We see the court here saying what we’ve explained before – that you can’t sue your employer. However, you can get workers’ compensation benefits from them. On a construction site, you can sue other parties like the owner and general contractor. They are responsible for the things done, not done, or not done safely, by any contractor, even if the owner or general contractor didn’t see it or know about it. It’s their responsibility to make sure the site is safe.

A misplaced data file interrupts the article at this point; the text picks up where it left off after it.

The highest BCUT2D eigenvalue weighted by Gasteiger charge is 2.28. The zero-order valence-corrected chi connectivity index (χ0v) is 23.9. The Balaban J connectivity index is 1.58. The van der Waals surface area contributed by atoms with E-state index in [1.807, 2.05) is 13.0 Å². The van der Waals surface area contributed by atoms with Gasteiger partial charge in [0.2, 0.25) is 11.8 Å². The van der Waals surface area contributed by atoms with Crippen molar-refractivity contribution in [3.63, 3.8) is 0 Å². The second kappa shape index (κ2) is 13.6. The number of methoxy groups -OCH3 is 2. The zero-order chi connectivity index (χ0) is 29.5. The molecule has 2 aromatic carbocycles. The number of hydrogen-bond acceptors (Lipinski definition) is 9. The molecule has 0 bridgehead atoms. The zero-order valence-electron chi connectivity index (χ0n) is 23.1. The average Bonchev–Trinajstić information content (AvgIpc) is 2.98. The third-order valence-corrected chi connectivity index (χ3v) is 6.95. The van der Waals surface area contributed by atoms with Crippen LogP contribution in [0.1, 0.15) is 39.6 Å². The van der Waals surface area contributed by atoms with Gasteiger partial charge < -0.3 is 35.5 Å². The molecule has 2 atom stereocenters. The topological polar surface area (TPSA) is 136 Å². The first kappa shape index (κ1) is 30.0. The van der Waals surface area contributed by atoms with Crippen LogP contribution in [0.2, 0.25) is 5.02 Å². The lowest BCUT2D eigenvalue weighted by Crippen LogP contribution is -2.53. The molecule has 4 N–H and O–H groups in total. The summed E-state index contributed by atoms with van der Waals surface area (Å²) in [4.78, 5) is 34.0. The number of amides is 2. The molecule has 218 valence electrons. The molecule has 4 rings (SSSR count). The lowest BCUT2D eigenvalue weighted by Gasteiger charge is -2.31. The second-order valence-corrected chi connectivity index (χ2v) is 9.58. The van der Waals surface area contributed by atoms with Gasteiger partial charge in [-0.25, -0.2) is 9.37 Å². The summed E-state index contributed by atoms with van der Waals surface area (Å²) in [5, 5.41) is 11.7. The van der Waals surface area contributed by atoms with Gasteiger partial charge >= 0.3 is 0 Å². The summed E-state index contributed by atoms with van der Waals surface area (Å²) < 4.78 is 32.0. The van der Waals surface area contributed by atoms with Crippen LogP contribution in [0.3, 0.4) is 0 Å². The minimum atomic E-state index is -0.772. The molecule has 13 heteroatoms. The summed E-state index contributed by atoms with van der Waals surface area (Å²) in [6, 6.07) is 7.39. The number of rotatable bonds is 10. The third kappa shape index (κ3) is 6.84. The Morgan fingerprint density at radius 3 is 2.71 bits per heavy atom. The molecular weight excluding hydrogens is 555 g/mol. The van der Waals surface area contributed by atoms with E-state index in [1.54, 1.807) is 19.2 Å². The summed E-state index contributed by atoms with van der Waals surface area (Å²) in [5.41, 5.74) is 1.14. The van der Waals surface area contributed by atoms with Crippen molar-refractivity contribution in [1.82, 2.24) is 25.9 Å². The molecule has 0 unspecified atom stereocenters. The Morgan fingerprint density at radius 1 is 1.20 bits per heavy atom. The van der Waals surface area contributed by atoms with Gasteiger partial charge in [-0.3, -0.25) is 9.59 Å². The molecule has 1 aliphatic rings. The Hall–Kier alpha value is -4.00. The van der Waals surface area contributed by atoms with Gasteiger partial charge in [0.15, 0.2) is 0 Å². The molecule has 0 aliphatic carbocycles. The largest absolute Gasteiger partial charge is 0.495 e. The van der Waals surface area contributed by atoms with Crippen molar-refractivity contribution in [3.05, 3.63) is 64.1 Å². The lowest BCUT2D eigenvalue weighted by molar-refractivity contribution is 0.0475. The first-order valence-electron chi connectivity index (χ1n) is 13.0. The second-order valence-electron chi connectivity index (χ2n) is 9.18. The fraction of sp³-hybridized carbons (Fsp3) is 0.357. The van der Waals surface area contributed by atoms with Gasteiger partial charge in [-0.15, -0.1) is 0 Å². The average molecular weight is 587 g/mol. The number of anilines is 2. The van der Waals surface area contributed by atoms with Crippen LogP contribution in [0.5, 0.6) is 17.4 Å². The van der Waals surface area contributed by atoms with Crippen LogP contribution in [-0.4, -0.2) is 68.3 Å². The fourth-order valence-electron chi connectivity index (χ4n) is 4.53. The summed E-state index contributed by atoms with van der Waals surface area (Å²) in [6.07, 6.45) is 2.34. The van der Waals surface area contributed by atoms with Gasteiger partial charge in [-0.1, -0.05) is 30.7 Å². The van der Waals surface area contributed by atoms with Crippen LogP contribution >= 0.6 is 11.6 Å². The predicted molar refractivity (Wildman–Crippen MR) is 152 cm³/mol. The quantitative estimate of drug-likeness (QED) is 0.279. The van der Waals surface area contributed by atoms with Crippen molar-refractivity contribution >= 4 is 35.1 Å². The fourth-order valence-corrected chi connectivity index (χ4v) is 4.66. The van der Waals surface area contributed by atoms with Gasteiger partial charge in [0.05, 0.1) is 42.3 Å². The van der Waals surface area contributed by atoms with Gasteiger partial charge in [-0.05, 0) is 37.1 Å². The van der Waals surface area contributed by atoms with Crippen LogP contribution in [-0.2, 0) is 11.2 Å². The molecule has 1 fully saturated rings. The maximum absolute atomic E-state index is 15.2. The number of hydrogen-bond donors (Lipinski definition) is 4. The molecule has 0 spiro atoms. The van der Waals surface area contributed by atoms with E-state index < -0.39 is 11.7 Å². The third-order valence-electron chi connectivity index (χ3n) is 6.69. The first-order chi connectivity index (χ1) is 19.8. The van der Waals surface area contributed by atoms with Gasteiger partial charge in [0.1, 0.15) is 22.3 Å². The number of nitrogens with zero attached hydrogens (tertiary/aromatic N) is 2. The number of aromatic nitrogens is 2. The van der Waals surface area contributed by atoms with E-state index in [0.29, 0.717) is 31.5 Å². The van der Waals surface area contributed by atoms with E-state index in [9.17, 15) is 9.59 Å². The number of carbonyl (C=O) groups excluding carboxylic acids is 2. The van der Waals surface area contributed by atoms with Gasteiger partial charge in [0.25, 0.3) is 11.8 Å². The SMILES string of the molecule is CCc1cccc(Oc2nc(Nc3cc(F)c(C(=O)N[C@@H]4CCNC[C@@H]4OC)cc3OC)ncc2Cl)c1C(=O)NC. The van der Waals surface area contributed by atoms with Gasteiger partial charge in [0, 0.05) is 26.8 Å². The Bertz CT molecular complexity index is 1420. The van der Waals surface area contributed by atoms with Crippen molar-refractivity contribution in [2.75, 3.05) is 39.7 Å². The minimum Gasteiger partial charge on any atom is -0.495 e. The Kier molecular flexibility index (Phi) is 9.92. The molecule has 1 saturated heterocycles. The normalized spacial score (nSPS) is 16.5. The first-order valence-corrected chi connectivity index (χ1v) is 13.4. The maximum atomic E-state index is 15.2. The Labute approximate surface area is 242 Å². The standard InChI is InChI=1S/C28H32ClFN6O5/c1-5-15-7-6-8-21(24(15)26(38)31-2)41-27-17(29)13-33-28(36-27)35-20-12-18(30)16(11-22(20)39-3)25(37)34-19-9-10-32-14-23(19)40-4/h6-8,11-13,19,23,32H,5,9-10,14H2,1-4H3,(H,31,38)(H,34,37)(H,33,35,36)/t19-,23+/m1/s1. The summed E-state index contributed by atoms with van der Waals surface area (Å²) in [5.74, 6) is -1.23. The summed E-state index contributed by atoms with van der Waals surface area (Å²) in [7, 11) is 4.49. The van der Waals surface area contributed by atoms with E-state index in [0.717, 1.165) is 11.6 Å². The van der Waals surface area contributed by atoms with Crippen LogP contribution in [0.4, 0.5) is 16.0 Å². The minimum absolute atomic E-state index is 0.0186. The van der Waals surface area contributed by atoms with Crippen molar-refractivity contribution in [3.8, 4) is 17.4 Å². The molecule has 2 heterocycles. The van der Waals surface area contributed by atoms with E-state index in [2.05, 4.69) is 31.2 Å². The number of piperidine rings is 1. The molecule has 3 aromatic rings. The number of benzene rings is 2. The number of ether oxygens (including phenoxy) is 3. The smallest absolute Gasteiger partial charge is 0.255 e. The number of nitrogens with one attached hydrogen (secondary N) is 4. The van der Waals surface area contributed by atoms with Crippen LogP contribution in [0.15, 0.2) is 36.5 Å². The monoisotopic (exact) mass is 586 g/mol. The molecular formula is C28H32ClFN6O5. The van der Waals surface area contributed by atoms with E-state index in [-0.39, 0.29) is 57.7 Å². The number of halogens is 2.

This case also shows how important good lawyering is. While I can’t be sure what the worker’s lawyers did there, I know they didn’t show the Court that the contractor should have known that it was likely that the roof that partially collapsed would do so; so no summary judgment. That doesn’t mean the worker lost, it only means that that worker will have to win the “who is responsible” part at a trial – unlike the MacDonnell case I mentioned above where the worker won because a scaffold collapsed. The difference is that the court presumes the contractors know safety devices like ladders and scaffolds can break, fall, or cause a worker to fall. Roofs shouldn’t just fall or collapse. But if the worker’s lawyer shows that the contractors should have known the roof could partially collapse, they would win summary judgment too.